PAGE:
Denne informasjonen er utarbeidet av IG, forretningsnavnet til IG Markets Limited. I tillegg til disclaimeren nedenfor, inneholder ikke denne siden oversikt over kurser, eller tilbud om, eller oppfordring til, en transaksjon i noe finansielt instrument. IG påtar seg intet ansvar for handlinger basert på disse kommentarene og for eventuelle konsekvenser som et resultat av dette. Ingen garanti gis for nøyaktigheten eller fullstendigheten av denne informasjonen. Personer som handler ut i fra denne informasjonen gjør det på egen risiko. Forskning gitt her tar ikke hensyn til spesifikke investeringsmål, finansiell situasjon og behov som angår den enkelte person som mottar dette. Denne informasjonen er ikke utarbeidet i samsvar med regelverket for investeringsanalyser, så derfor er denne informasjonen ansett å være markedsføringsmateriale. Selv om vi ikke er hindret i å handle i forkant av våre anbefalinger, ønsker vi ikke å dra nytte av dem før de blir levert til våre kunder. Se fullstendig disclaimer og kvartalsvis oppsummering.
The highly anticipated OPEC meeting on November 27 is clearly the big driver for prices in the short-term and there seems to be a growing view that production is likely to be cut. This view has really stemmed from the Libyans, who have suggested cutting OPEC’s production target by 500,000 barrels a day. Given OPEC’s current production is currently running at 30.97 million barrels a day, a cut of 500,000 barrels would still in theory see production running above the organisation’s current target of 30 million barrels a day.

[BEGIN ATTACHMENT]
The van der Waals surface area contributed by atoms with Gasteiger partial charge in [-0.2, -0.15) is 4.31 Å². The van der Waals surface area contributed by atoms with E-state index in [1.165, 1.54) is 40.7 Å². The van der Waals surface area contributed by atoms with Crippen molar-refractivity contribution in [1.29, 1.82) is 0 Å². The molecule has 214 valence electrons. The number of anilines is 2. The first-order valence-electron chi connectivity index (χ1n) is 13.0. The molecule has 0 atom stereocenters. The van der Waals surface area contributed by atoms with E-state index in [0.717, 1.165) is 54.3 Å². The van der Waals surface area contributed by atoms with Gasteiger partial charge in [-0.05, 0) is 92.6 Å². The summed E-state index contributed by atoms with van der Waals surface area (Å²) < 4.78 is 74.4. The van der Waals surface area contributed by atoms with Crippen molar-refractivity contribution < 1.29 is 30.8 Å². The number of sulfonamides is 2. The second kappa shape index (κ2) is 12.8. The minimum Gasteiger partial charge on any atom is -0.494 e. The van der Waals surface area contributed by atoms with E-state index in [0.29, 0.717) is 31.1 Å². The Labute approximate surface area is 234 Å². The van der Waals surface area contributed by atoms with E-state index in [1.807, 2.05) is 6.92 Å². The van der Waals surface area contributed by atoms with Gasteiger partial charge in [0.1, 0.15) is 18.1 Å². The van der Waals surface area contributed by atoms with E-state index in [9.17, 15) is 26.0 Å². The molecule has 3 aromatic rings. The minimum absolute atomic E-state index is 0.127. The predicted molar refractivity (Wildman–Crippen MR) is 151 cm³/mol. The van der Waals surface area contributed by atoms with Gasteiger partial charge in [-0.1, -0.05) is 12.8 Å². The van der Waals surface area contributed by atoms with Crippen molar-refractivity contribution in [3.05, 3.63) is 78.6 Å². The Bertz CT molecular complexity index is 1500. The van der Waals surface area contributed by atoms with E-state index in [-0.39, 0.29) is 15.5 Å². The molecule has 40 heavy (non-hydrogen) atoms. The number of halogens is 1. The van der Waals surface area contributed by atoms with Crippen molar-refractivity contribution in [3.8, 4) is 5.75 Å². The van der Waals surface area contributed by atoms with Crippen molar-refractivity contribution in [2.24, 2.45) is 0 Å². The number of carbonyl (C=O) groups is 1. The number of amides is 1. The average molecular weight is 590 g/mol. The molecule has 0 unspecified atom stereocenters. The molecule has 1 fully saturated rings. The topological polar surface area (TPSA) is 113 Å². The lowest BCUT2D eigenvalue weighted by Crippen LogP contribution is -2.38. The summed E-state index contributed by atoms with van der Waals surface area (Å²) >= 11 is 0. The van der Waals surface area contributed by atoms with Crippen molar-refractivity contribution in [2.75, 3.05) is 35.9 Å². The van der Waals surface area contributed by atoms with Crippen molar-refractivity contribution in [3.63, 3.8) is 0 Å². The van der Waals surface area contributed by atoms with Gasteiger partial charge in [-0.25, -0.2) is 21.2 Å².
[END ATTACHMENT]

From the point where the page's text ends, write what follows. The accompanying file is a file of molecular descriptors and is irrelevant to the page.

It’s worth bearing in mind then that, with the exception of a couple of very short periods, actual production has been running above the group’s production target since 2011.
Iran, Venezuela, Ecuador, and Algeria seem to be backing the production cut and, if we add Libya into the mix, these nations contribute around 22% of total OPEC production. Saudi Arabia and Iraq are the key countries, though, contributing 31.5% and 10.7% respectively. As far as I can see, they haven’t shown any interest in altering production quotas as yet.
We have also seen some buying of crude on the back of slightly improved US data, with the Philli Fed manufacturing printing the highest levels since December 1993. It’s worth remembering that this data series is possibly the most volatile anywhere, but the internals of this survey point to some very positive trends. US leading indicators also beat expectations, gaining 0.9% in October.
US gasoline prices are currently averaging $2.85 a gallon at the pumps, the lowest levels since November 2010. With this in mind, it’s worth highlighting the fact the IMF recently stated every $10 fall in crude prices positively impacts global growth by 0.2%. So, given brent prices have fallen around 30% from the year’s high, in theory this should have helped global growth by 0.7% or so.
Looking at the options market, implied volatility is currently at 32% (for the front month contract) – the highest levels since July 2012. This highlights indecision from traders and a belief that the near-term direction will be volatile and uncertain. Still it seems there is a growing view that a number of OPEC countries are trying to cut production in the upcoming meeting. This seems to be having a stabilising effect on prices.